Stress is any factor in a person's life that causes change. It can include emotional, physical, social or economic pressures.
Stress can be short-term (acute) or long-term (chronic). Acute stress is the reaction to an immediate threat. This is commonly known as the "fight or flight" response. The threat can be any situation that is experienced as a danger. Common stressors include, noise, crowding, isolation, illness, hunger, danger and infection. Imagining a threat or remembering a dangerous event can also evoke a stress response.
Modern life frequently results in on-going stressful situations. These may include difficult work or personal situations. Psychological pressures such as relationship problems, loneliness, and financial worries can lead to chronic stress. Physical illness, especially chronic conditions, is another common source of stress.
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For most people, stress is almost always present. Too much stress can seriously affect physical and mental well being. Stress decreases the quality of life by reducing feelings of pleasure and accomplishment. At some point in their lives, almost all people will go through stressful events or situations that overwhelm their ability to cope.
Stress affects the body in many ways, including:
the release of chemicals called catecholamines from the brain. These are a group of hormones that include adrenaline and epinephrine.
an increase in heart rate and blood pressure, as the heart and lungs work harder. The rate of breathing also increases and the lungs take in more oxygen. The blood flow increases to get the body ready for added demands.
dryness of the mouth and throat. Blood flow decreases to areas that are less important for basic survival, including the mouth. This causes dryness of the mouth and difficulty talking and swallowing.
cool and clammy skin, as blood flow is diverted to vital organs and muscles
slowing down of digestion of food
Long term stress can lead to physcial or psychologic damage to the body. Stress can cause the following problems:
psychological disorders. Chronic stress may develop into more serious problems, such as an anxiety disorder or depression.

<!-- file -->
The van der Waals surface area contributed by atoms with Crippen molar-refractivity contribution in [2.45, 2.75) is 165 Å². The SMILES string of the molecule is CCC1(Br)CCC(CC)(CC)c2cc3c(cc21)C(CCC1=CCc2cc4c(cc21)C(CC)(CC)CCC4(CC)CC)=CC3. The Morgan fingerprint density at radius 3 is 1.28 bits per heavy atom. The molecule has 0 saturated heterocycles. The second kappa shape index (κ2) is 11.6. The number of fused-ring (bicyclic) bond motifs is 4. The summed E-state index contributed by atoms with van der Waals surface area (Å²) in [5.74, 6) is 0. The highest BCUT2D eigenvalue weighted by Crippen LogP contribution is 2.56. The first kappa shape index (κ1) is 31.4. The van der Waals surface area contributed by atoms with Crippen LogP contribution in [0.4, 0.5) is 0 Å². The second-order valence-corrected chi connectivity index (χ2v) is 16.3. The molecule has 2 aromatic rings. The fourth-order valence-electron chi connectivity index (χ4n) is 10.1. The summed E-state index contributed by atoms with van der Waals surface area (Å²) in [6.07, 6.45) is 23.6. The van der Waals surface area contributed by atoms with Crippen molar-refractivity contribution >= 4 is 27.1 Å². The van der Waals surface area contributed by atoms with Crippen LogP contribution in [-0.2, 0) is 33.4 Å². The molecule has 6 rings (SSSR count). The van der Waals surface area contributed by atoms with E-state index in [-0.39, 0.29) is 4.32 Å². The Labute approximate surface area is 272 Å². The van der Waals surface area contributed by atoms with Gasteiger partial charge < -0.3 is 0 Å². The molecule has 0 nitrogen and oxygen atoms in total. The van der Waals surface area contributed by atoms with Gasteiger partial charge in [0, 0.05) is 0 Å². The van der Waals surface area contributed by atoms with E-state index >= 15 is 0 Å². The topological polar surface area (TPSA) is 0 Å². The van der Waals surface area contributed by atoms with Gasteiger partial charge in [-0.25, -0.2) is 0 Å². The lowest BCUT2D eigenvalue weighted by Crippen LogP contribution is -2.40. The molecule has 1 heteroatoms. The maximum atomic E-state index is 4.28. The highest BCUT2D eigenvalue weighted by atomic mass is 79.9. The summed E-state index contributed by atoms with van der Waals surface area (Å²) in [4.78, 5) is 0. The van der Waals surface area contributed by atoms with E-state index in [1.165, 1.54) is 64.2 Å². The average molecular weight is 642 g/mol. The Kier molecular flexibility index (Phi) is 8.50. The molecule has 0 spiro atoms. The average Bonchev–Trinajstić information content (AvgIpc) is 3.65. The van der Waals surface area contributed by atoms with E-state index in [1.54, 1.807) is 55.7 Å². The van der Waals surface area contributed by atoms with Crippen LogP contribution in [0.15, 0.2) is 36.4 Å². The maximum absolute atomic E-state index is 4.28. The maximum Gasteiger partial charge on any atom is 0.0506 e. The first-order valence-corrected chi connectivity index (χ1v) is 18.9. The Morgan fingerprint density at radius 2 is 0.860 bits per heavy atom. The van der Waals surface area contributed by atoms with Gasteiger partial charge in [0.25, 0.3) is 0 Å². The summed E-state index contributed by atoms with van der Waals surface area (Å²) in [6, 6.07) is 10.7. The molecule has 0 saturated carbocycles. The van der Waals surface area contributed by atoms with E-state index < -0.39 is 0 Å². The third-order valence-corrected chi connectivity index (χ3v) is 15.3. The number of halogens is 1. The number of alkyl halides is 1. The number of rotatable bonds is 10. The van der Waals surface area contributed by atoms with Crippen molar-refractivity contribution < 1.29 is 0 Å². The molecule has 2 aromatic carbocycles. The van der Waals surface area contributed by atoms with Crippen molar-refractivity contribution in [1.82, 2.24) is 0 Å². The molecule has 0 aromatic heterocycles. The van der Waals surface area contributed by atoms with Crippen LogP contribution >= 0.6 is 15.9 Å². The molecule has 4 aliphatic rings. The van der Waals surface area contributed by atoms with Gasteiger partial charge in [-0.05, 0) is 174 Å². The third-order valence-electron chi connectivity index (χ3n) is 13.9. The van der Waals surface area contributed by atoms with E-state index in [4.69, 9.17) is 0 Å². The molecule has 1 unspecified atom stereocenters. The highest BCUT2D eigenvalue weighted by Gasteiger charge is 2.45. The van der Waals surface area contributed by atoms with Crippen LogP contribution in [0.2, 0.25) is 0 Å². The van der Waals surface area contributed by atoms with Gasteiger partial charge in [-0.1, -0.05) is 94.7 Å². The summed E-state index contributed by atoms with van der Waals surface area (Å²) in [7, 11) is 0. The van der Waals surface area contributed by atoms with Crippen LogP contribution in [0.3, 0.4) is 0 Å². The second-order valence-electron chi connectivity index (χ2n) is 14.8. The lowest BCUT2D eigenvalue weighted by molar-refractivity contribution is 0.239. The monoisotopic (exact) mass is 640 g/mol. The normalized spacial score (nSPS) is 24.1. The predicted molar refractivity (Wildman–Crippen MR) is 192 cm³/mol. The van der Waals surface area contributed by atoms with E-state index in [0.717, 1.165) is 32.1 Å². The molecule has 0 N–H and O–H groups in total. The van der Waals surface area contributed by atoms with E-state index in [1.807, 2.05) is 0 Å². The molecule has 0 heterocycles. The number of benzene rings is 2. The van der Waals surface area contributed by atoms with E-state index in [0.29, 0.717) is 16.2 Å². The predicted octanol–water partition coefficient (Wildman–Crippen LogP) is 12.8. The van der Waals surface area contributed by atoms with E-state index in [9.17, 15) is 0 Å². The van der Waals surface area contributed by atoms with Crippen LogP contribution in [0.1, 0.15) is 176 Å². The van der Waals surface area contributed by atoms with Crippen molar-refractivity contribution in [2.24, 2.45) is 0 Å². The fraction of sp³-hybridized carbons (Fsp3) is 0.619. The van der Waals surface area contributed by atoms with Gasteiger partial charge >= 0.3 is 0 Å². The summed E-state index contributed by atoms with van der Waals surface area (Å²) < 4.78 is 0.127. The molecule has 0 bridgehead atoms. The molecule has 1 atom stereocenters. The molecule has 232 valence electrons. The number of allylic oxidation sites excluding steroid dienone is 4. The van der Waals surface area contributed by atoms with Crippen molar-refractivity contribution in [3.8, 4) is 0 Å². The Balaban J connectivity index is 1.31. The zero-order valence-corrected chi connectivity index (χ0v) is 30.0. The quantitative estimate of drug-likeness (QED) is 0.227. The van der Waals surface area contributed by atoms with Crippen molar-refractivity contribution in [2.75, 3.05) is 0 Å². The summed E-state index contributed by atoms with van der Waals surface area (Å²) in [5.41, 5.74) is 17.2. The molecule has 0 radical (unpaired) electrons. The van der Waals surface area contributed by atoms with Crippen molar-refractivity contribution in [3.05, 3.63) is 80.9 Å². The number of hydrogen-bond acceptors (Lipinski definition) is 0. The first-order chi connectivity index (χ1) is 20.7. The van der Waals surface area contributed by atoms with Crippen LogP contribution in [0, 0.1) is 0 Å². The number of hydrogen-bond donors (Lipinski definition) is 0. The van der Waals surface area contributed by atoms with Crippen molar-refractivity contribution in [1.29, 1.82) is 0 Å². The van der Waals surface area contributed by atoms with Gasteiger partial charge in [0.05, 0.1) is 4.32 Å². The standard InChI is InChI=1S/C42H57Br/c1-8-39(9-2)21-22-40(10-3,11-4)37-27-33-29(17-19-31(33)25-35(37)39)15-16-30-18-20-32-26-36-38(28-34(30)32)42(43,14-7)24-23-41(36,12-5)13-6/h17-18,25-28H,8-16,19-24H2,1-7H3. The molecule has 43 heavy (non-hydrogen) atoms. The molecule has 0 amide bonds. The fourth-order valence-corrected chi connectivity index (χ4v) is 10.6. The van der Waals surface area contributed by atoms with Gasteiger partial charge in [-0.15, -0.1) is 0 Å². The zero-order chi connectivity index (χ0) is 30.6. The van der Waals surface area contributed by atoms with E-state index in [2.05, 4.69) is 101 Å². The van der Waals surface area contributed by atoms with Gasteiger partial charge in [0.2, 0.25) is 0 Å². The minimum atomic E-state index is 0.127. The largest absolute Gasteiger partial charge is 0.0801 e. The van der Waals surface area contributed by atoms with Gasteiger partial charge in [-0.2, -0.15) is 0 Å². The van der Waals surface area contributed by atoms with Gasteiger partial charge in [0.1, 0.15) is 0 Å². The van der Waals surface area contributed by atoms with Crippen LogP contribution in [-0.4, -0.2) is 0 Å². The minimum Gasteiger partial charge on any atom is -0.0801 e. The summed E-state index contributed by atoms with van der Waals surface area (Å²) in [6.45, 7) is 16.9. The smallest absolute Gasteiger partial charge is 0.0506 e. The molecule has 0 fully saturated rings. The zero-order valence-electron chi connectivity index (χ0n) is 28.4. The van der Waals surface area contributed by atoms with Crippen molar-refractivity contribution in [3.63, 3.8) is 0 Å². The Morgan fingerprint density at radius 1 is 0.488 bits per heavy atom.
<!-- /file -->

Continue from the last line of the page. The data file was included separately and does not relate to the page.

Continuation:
heart disease. Mental and physical stress is a trigger for unstable angina, which is chest pain due to not enough oxygen reaching the heart. There is a higher risk for serious heart events, such as heart attacks. Death can occur from such events. Sudden stress can cause the heart arteries to constrict, causing blockage of blood flow to the heart. People under a great deal of stress are also more likely to have high blood pressure, which can further increase the risk of coronary artery disease.
stroke. The high blood pressure which can occur with stress has been linked to higher risk of strokes.
increased risk of infection. Chronic stress causes the immune system to become less effective. This leaves a person more vulnerable to colds and flus.
digestive problems. Prolonged stress can disrupt the digestive system, irritating the large intestines. This can lead to diarrhea, constipation, abdominal bloating, and cramping. Stress may predispose a person to peptic ulcers.
weight problems. The effects of stress on weight can vary. Some people lose their appetite and lose weight. Others develop craving for "comfort foods" such as salty or sweet food, which can lead to weight gain.
diabetes. Chronic stress has been associated with the development of diabetes and the impairment of a person's ability to manage the disorder.
pain. Chronic pain caused by arthritis and other conditions may be made worse by stress.
sleep disorders. it is important for a person under stress to get enough sleep. However, stress may cause trouble sleeping or insomnia, or cause the person to awaken during the night or early morning.
skin. Stress plays an important role in a number of skin conditions, including acne, hives, psoriasis, and eczema.
sexual and reproductive disturbances. Stress can lead to decreased sexual desire and erectile dysfunction, and may affect fertility. Stress hormones have on impact on the hypothalamus gland, which makes reproductive hormones.
When stress does occur, it is important to recognize and deal with it. People handle stress differently. What works for one person may not work for another. Some examples of ways to help ease the tension from stress include:
being physically active. This may relieve the "up tight" feeling that is common with stress. Walking, running, playing tennis, or working in the garden are some examples.
talking to someone. It often helps people to share their concerns with others. Talking with a friend, family member, teacher, or counselor can help people see their problems in a different light. When stress becomes overwhelming, different psychological therapies can be helpful These include identifying sources of stress, changing priorities, changing one's response to stress, and finding methods for managing and reducing stress.
taking care of one's body. Getting enough rest and eating well can help increase a person's ability to deal with stressful situations.
relaxing. It is important for individuals to balance work with play.
practicing deep breathing. Breathing becomes shallow and rapid during episodes of stress. Taking deep breaths can help a person "wind down."
getting involved with other people. People may feel better by helping someone else. It is also helpful to establish a support system.
making lists. Making a list and eliminating items when they are complete can help make tasks feel less overwhelming. It also lends a feeling of accomplishment.
not holding back tears. Sometimes a good cry makes people feel better.
A healthcare provider should be consulted for unmanageble stress. It is important to seek help if stress is causing insomnia, depression, severe anxiety, or affecting a person's ability to function.